I survived college mania at America's most stressed-out high school

hannah bae teen friends
The author (top, center) with her high school friends. The students in this photo went to Yale, UPenn, UVA, Ohio State and University of Miami.

She claimed Harvard and Stanford were competing for her. She said Mark Zuckerberg had called, pushing her to pick Harvard.

This is the sad saga of "Sara," a Korean high school senior in Virginia whose far-fetched college admissions hoax has become an international scandal, as reported by The Washington Post. (The Post only identified the student as "Sara" since she is a minor.)

Sara's story is an extreme case, but it struck a nerve with me. Like Sara, I'm of Korean descent, and I graduated from the very same high school, Thomas Jefferson High School for Science and Technology.

TJ, as it's called, has been ranked the No.1 public high school in America by Newsweek (in 2014) and U.S. News and World Report (from 2007-2013).

I saw college mania firsthand when I was a TJ senior 12 years ago.

I graduated from TJ with a B+ average, 1460 SAT, and went to college on an academic and athletic scholarship with enough AP credits to graduate a semester early. But that was considered "mediocre" by TJ standards -- I was voted "Least Likely to Graduate from College."

College admissions are now surrounded by even more unnecessary hysteria. This spring, I saw headlines about at least four different high school seniors across America who got into every Ivy League school. That is an incredible achievement, but by no means should that be a benchmark for other students. For all the moments of glee, there are too many more of crushing disappointment.

Related: N.Y. teen accepted by all 8 Ivy League schools

In Sara's case, her family referred vaguely to mental health issues as her story unraveled. "I am deeply repentant that I failed to watch properly over how painful and difficult a situation the child has been in so far and that I even aggravated and enlarged her suffering," her father said in an apology.

Unfortunately, mental health is a taboo subject in Korean culture. Hyper-competitive South Korea has the highest suicide rate in the industrialized world, and suicide is the leading cause of death among the country's teens.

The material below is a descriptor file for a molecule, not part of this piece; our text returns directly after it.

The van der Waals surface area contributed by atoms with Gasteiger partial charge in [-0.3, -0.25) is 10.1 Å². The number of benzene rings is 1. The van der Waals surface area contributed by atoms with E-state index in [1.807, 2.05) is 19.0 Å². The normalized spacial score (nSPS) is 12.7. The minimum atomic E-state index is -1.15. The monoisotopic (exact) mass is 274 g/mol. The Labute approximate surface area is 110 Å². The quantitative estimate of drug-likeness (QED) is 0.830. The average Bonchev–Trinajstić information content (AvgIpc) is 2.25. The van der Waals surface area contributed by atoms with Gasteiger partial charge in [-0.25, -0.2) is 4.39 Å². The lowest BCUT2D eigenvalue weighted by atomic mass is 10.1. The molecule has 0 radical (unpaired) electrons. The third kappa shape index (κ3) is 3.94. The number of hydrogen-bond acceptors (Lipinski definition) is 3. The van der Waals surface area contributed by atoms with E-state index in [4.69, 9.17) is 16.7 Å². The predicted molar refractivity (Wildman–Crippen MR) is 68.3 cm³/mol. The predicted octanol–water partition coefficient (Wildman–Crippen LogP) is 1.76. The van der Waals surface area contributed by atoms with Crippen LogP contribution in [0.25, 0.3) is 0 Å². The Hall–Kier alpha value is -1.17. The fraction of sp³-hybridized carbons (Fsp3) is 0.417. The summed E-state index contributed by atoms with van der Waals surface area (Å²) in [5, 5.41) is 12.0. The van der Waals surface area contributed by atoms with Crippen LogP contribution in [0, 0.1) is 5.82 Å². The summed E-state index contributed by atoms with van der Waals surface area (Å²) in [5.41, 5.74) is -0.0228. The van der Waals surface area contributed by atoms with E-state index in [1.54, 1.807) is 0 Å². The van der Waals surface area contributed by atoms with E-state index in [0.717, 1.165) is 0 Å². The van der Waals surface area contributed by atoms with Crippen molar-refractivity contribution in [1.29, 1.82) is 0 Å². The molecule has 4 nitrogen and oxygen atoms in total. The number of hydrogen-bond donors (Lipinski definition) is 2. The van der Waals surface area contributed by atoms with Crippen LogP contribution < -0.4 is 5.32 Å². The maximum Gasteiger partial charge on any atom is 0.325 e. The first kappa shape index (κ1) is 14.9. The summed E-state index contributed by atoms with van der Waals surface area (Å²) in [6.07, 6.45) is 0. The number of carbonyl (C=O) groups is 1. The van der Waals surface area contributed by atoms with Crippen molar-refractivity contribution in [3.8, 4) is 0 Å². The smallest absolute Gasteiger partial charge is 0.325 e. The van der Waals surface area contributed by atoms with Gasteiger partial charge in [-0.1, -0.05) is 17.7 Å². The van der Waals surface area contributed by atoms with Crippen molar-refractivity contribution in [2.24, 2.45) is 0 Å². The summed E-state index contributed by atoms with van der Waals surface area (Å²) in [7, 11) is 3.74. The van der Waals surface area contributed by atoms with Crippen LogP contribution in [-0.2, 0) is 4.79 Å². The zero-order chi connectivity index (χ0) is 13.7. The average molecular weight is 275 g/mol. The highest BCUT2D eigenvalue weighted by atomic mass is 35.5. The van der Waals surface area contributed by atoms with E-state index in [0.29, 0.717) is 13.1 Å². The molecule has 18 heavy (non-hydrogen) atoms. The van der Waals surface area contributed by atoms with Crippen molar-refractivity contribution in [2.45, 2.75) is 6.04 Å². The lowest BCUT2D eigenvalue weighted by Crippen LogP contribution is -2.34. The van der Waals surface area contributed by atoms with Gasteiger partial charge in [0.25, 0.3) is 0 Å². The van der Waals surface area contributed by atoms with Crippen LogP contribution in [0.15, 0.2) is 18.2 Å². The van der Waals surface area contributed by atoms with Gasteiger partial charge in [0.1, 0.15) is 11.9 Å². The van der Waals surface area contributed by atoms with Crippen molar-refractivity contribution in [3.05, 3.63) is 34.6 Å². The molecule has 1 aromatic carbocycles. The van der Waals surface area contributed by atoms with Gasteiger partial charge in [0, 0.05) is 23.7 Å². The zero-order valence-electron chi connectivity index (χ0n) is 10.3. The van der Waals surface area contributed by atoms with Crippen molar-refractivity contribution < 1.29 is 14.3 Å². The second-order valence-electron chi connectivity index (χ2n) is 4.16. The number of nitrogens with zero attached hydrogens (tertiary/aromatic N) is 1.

Among my high school friends, who come from a variety of backgrounds, Sara has become a big topic of conversation. Our overwhelming response has been one of sympathy. We think it's time to change the message around college admissions.

Just after the "Sara" story broke, two 2014 TJ grads, Robert Young and Meghana Valluri, created "How to TJ," a Google Form to compile advice from alumni to current students.

"We want to help current students make the most of their experience there while maintaining their mental health and enjoying their high school years," wrote Young, who just finished his first year at Stanford.

"The idea that 'you'll be fine no matter where you end up in college' is often thrown around by administrators and teachers," Young told me. "But I think it holds much more power when told by people who have been through the process in similar scenarios to current TJ students."

Dozens of How to TJ responses are rolling in -- including my own -- and Young said he is hoping for many more.

As stressful as TJ was, I still loved it -- and Young and Valluri did, too. But it's hard to have perspective when you're a high school senior immersed in college mania.

hannah bae homecoming high school
The author and her high school class celebrate Homecoming 2003 at Thomas Jefferson High School for Science and Technology.

Looking back, I can see high school for what it was: I was lucky enough to go to a school where my classmates and favorite teachers were among the smartest, most open-minded people I've ever met. They are my lifelong friends. TJ was the kind of place where my friends and I could unabashedly pursue our academic passions.

High school was anything but a route to the college of my dreams. I know, because I got rejected from my top choice, the University of Virginia, plus Virginia Tech, James Madison University and Vanderbilt. I remember those weeks being a blur of tears. I cried in the hallways at school and at home in my room. It really felt like the end of the world.

And I still turned out OK.

Sara, I hope you do, too.

Hannah Bae is CNNMoney's viral news editor. The opinions she expresses in this commentary are her own.

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